At this point, you should call a professional at once because it is likely that the issue has become advanced. 

Sagging Floors 

Sagging floors are a bad sign no matter what the underlying cause. In most cases, a property that has sagging floors will either have over spanned joists, a damaged foundation, wood rot, or some combination of these issues. If left unchecked, a sagging floor will eventually collapse. 

If you see any of these problem signs, or more than one of them, then please do not hesitate to contact a professional as soon as possible (especially if you see more than one in tandem).  

Wood Rot

FAQs

If your flooring is springy or bouncy underfoot, there are several underlying issues that could be at work. Whatever the root cause, however, the gist is this: the flooring is losing its ability to bear the weight being placed upon it, and you should act quickly. 

Damaged Joists 

Damage to your property’s joists can happen in a few ways, of course, but it can also be an issue with construction and design. For example, if the joists were made of flawed wood, they will be unable to deal with the load intended for them. Likewise, if the number, size, or placement of joists was miscalculated, your flooring will start to sag. These defects and faults are not common, thankfully, but they are not unheard of.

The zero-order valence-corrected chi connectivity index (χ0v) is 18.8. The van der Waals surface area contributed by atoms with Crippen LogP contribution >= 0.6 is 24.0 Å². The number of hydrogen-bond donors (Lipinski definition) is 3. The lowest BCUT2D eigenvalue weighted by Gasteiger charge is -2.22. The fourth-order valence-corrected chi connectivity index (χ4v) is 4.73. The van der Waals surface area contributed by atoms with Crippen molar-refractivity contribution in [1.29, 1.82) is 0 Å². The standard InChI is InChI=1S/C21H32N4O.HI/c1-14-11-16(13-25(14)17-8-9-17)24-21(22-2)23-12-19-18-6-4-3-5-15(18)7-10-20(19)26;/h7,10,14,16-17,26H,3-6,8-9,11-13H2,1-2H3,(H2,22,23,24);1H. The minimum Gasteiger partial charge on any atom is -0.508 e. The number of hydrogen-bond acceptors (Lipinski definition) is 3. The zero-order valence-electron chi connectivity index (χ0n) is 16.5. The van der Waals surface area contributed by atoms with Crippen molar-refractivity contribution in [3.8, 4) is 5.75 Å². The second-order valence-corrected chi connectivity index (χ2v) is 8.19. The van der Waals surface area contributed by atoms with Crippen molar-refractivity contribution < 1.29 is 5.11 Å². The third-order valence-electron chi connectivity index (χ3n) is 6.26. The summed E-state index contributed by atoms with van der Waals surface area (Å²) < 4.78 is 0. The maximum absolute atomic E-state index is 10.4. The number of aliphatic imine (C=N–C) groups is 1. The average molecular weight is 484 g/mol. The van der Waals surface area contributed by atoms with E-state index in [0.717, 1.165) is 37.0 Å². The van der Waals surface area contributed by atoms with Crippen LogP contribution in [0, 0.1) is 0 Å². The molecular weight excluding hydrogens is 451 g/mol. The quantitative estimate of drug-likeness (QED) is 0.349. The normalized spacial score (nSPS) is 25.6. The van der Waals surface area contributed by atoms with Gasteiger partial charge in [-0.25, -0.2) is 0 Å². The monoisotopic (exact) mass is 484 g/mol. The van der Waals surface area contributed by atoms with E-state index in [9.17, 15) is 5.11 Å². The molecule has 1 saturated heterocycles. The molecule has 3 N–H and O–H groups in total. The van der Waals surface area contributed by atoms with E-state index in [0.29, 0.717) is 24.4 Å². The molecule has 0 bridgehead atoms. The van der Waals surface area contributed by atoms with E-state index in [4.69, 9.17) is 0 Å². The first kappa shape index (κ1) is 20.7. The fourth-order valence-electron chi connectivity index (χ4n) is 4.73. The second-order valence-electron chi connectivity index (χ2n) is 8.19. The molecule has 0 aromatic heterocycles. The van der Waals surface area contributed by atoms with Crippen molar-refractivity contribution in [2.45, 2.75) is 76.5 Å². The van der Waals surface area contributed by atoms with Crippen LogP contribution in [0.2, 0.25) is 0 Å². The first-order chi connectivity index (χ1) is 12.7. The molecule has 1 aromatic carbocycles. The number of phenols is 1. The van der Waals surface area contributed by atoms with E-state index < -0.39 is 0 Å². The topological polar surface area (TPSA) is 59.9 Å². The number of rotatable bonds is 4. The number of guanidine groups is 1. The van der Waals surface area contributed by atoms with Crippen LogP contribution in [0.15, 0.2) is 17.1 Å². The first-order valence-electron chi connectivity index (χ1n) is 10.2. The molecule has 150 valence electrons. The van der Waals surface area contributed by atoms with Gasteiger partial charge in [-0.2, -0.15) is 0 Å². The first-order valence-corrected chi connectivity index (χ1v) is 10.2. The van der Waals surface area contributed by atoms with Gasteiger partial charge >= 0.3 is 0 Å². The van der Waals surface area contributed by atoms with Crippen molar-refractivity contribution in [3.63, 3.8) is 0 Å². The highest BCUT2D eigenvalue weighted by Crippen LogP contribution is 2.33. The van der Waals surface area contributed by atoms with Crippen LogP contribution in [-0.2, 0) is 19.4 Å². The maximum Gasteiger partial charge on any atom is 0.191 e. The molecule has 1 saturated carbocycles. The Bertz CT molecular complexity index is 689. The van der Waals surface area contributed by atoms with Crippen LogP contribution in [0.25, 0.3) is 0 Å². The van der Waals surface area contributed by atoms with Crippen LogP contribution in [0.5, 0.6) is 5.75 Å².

More common, however, is damage to joists and support beams because of structural movement. A sagging crawl space is most caused by foundation damage, for example, and will put strain on the rest of your property over time. Finally, joists can be impacted by fungal and mold growths as well as issues like dampness and humidity in a property. Water damage is, after all, one of the most destructive forces that a home can face. 

Wood Rot 

Wood rot thrives in damp and humid conditions. The problem with wood rot is that, unlike over spanned joists, it is not a problem that is localized in any real sense. Wood rot can spread through a property very easily and with alarming speed. So, while your bouncy or springy flooring may be the result of wood rot, it may not be the biggest worry you have.